So this Toad’s for Bernie…even if he doesn’t win. I’d rather back a long shot who dreams big than a sure thing who thinks small. And Sanders’ success to this point proves that, in this, I am not alone.

There is much, much more to being progressive than just “making progress.” It’s about making progress that matters.

American Idiot

Donald_Trump_2_March_2015 (Image by Michael Vadon)

We move toward a lofty ideal. On some great and glorious day the plain folks of the land will reach their heart’s desire at last, and the White House will be adorned by a downright moron.

– H.L. Mencken

Has anyone ever considered that maybe a Trump presidency is exactly what this country deserves?

They say that hauntings are the result of past trauma, passions accumulated through the years and then released in a catharsis of spectral manifestation. If that is true, I would like to submit this as an explanation for the remarkable, yet not entirely incredible, success of The Donald’s presidential campaign thus far: as a nation, we are being haunted by the ghost of ourselves.

Trump, as a political thinker (if such is an accurate term for the regurgitative extrospection he exercises on camera) is the immaculate culmination of the phenomenon known ’round the world as “the ugly American.” He is our national id, as Jon Stewart (may his memory increase) so aptly noted after the initial announcement. He is everything we want, but are too afraid of social sanctions, to say. Since Trump can afford to ignore those sanctions, he is rapidly becoming a collective escape valve for our inner sociopathy–the means whereby we dump our boiler, lest the Overlook explode around us, blanketing us all in a cloud of radioactive Fox-planation…

But this is nothing some pundit or other hasn’t already said. The salient point here is simply this: we asked for it.

I recently asked a Dutch friend what he thought about our two-party political system. It does not, he said, allow for nuance: two parties mean two sides to any given issue, black and white, right and wrong (interchangeable according to the views of the speaker). Yes, we have “third parties” and “independents,” but I think Ralph Nader’s political career is indicative of those groups’ viability. Two parties, two teams, two ideological armies locked in rhetorical stalemate.

Add to this the fact that politics is considered a “career,” and that anytime someone dares to mention term limits they are immediately shouted down (by the very people who spend all their time complaining about “imperial presidencies”), and it’s a wonder we’ve made it as far as we have as a nation. It’s not democracy; it’s pure dumb luck.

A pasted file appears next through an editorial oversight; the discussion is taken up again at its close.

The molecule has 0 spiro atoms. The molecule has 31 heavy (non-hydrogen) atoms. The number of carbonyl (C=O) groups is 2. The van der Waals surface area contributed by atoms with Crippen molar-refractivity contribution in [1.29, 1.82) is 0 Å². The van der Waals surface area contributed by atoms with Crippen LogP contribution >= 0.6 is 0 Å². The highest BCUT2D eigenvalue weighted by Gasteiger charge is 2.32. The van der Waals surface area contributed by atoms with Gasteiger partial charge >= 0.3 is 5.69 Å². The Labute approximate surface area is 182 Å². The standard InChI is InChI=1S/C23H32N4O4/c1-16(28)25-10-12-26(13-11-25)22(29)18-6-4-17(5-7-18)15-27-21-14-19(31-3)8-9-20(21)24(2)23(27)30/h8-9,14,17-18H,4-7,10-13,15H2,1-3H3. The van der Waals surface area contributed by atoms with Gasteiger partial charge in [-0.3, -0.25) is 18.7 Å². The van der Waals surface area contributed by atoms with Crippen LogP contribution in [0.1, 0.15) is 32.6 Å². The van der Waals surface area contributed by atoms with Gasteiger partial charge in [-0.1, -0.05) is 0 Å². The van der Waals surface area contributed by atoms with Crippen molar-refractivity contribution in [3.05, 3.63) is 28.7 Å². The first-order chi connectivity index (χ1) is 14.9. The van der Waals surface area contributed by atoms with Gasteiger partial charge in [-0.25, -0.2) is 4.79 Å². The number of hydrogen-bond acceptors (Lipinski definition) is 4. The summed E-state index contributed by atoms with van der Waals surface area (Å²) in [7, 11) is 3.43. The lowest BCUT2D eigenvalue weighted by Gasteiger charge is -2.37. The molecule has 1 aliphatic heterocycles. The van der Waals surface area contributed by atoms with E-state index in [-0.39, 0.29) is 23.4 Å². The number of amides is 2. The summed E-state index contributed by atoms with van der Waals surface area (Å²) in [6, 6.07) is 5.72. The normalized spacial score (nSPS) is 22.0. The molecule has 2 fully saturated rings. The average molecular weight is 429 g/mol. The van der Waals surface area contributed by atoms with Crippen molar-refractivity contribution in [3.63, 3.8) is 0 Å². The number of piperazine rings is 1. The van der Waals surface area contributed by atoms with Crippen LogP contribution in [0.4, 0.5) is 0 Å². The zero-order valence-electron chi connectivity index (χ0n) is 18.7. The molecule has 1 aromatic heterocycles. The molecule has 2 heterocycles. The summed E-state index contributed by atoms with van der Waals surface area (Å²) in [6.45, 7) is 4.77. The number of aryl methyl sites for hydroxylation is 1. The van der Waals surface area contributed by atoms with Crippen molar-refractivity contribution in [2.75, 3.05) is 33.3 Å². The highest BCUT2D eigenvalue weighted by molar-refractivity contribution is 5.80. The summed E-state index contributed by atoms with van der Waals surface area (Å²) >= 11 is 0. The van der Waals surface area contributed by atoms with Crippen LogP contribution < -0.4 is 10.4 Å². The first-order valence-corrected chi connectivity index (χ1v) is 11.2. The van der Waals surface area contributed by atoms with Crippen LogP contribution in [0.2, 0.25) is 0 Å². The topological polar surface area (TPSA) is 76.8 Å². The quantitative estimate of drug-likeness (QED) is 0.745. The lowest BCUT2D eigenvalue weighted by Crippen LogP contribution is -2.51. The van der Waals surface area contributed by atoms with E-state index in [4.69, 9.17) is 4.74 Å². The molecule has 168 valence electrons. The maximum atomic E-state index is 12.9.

Given the incessant pissing contest in which we’ve engaged the whole world since the 1950s (at least), it was really only a matter of time before somebody ended up pissing on us. I’ve never quite figured out the dismay with which people react to terrorist threats and/or attacks on US soil; of course they are a bad thing, an evil thing, but to expect anything else is simply naive. One cannot spend his days tossing bombs over the back fence without assuming that, at some point, his neighbor’s gonna toss one back.

We have rested too long on imaginary laurels. We police the world but consider ourselves accountable to no one. We are not the watchdog; we are the bully. And we worry now that Trump’s foreign policy will alienate potential allies? That cat, my friends, done got out the bag.

Ultimately, we can’t talk productively amongst ourselves, which means we can’t talk credibly to our “allies” (defined, lately, as “whoever we aren’t bombing today”). And underneath a thin veneer of cosmopolitan globalism, a strong current of pre-1940s isolationism still flows: there is a fine line between exceptionalism and “go-fuck-yourselves,” and Donald Trump seems determined to erase it, one idiotic tweet at a time. The longer we insist that we don’t need the world (that we, in fact, are the world, Coca-Cola and all), the more likely it becomes that the rest of the world will realize it doesn’t really need us at all. At that point, it won’t matter who’s in the White House, because we’ll all be in the dog house.

Perhaps what we as a polity need is a swift kick to the groin, as a reminder of our unmitigated hubris. And what better stand-in for Uncle Sam’s crotch than good ol’ D.T.? And it’s an honest mistake: he is a bit of a dick.

If the prospect of Trump in the Oval doesn’t get us to sit up and take notice; if The Donald doesn’t inspire us to re-engage one another in some sort of peaceful and constructive way; if we continue to be so deeply inspired by idiocy, well, then…I give you…

Trump 2016:
When we can’t pretend we aren’t who we are
anymore…